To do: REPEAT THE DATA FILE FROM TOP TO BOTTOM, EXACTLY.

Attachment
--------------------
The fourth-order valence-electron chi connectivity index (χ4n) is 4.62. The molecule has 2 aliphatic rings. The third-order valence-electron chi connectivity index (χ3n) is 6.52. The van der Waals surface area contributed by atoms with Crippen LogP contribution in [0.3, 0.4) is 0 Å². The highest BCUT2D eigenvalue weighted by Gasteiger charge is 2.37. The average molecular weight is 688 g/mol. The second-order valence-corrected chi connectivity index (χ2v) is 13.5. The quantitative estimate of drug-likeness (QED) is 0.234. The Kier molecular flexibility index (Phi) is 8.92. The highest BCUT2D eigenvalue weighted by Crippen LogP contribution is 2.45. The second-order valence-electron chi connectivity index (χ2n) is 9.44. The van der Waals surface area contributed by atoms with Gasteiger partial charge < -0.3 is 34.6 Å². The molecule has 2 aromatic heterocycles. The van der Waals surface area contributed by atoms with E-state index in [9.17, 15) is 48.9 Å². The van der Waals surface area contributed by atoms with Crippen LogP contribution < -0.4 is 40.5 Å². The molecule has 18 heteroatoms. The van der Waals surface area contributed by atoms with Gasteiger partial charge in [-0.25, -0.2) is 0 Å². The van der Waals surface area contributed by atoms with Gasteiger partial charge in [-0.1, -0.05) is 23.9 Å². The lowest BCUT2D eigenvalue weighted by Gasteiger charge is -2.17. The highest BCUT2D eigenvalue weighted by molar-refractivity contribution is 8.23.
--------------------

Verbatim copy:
The fourth-order valence-electron chi connectivity index (χ4n) is 4.62. The molecule has 2 aliphatic rings. The third-order valence-electron chi connectivity index (χ3n) is 6.52. The van der Waals surface area contributed by atoms with Crippen LogP contribution in [0.3, 0.4) is 0 Å². The highest BCUT2D eigenvalue weighted by Gasteiger charge is 2.37. The average molecular weight is 688 g/mol. The second-order valence-corrected chi connectivity index (χ2v) is 13.5. The quantitative estimate of drug-likeness (QED) is 0.234. The Kier molecular flexibility index (Phi) is 8.92. The highest BCUT2D eigenvalue weighted by Crippen LogP contribution is 2.45. The second-order valence-electron chi connectivity index (χ2n) is 9.44. The van der Waals surface area contributed by atoms with Gasteiger partial charge < -0.3 is 34.6 Å². The molecule has 2 aromatic heterocycles. The van der Waals surface area contributed by atoms with E-state index in [9.17, 15) is 48.9 Å². The van der Waals surface area contributed by atoms with Crippen LogP contribution < -0.4 is 40.5 Å². The molecule has 18 heteroatoms. The van der Waals surface area contributed by atoms with Gasteiger partial charge in [-0.25, -0.2) is 0 Å². The van der Waals surface area contributed by atoms with Gasteiger partial charge in [-0.1, -0.05) is 23.9 Å². The lowest BCUT2D eigenvalue weighted by Gasteiger charge is -2.17. The highest BCUT2D eigenvalue weighted by molar-refractivity contribution is 8.23.